One feature that emerges is that the goal is in the future, but the moment of willing the action is in the present. Often the time difference is very small, but the fact that it is there at all raises an important difficulty. Consider the influencing of an electronic device connected to a display which is viewed by the subject. A finite time is taken for the display light signal to reach the subject, and for it to reach his brain and mind. The moment of cognizance of the achievement of the goal is after the moment of will of the action. Goal-orientation on a parallel universe model and indeed on other models implies precognition, and this could imply some modification to physical theory such as the advanced waves of Costa de Beauregard.87 Precognition is far from unknown as a psychic phenomenon, and on the observational model of psychokinesis it must be invoked in this context.

 

The model for psychokinesis discussed in the last chapter is based on a particular view of the mind-matter relationship – the ability of mind to transcend the many-co-ordinate system of Hilbert space which is required for the formulation of the behaviour of material phenomena. Perhaps such a model could also be applied to the mind-brain relationship. If we admit the trans-spatial and trans-temporal character of mind, then its interaction with material brain presents problems; the clues to their solution could be in the quantum theory of measurement. The proposal has been made88 that the mind-brain interaction need not be dissimilar to the model proposed for psychokinesis.

 

Philosophy is concerned not only with questions of reality but also with questions of absolute value in motivation, that is, with ethical problems. The relevance of psychic phenomena is more indirect here. The value of human motivations can be judged only from a standpoint of substantial knowledge about these motivations. Therefore the achievement of such knowledge is the minimum necessary motivation. This knowledge includes a knowledge of the complete human potential, of which psychic ability is surely a part. Therefore the motivation to experiment upon psychokinesis is good. I mention what might appear to be obvious simply because numbers of people attack this sort of research on the grounds that it is immoral, forbidden, or unscientific.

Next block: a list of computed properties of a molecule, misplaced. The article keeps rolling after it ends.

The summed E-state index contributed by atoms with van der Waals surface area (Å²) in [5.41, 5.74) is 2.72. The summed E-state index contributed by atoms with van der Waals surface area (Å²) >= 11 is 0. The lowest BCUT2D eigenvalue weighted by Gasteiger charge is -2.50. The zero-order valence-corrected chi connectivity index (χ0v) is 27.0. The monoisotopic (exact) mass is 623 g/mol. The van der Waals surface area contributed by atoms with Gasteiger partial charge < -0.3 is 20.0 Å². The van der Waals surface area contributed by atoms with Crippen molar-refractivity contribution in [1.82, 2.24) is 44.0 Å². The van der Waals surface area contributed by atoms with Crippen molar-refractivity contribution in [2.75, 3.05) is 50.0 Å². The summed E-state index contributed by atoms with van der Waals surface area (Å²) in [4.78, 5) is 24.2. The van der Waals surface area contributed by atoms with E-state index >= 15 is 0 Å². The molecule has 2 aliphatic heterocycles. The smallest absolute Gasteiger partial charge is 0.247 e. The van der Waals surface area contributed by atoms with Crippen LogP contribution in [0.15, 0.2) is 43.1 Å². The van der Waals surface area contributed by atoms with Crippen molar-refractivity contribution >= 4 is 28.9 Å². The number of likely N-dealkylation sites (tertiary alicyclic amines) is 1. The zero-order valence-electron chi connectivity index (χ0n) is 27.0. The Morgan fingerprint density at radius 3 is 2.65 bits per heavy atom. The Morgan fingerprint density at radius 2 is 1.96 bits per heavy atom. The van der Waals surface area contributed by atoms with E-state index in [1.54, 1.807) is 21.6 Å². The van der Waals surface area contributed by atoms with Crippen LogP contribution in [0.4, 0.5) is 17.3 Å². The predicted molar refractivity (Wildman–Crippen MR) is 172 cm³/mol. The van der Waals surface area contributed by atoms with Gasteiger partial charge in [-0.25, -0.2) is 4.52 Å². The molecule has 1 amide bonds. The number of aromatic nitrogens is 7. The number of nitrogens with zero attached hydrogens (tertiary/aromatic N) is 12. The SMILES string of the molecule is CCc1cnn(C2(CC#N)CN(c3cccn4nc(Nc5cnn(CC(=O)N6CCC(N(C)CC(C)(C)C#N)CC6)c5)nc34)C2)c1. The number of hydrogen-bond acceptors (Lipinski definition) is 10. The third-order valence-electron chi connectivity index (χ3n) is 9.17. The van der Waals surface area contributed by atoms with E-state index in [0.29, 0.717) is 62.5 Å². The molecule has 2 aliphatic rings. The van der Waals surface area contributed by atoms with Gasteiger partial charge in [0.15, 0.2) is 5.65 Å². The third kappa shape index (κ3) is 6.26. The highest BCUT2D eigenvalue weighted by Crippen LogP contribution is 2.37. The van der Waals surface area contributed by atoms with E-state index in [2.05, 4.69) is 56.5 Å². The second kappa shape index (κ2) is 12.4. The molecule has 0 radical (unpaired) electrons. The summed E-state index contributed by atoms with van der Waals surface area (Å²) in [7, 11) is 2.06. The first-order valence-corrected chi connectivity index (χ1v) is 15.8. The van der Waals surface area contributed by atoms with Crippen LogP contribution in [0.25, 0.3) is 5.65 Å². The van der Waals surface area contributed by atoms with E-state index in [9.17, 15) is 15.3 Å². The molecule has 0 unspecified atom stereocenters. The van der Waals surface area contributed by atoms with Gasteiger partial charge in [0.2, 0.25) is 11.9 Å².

It is important to look with foresight on any social dangers that might come upon us as a result of our new-found knowledge of metal-bending, primitive as it is. Dangers might arise from a lack of control of the phenomenon. It is often maintained, but we do not yet know whether it is true, that there is a built-in safety-catch on psychokinetic phenomena, ensuring that we cannot bring about anything which will hurt ourselves or our friends. Such a concept, for which I have found no experimental evidence, is surely related to the idea of ‘white magic’. But I have come across very few reports of even so much as a skin abrasion by metal-bending in several hundreds of events. Some playful misdemeanours have come to my attention, for example, Graham P.’s bending of his granny’s knitting-needles when she was at a critical stage of purl and plain! However, the Japanese metal-bender Masuaki Kiyota is troubled by his ‘powers’ and affirms that he always takes care not to ‘think-ill’ of people, even when provoked, in case there should be dangerous events.

 

Nevertheless, anything not understood is uncontrollable, and should be investigated until it is understood. It would be dangerous if the increase in magnitude or frequency of occurrence of metal-bending events were to exceed the speed with which we come to understand them.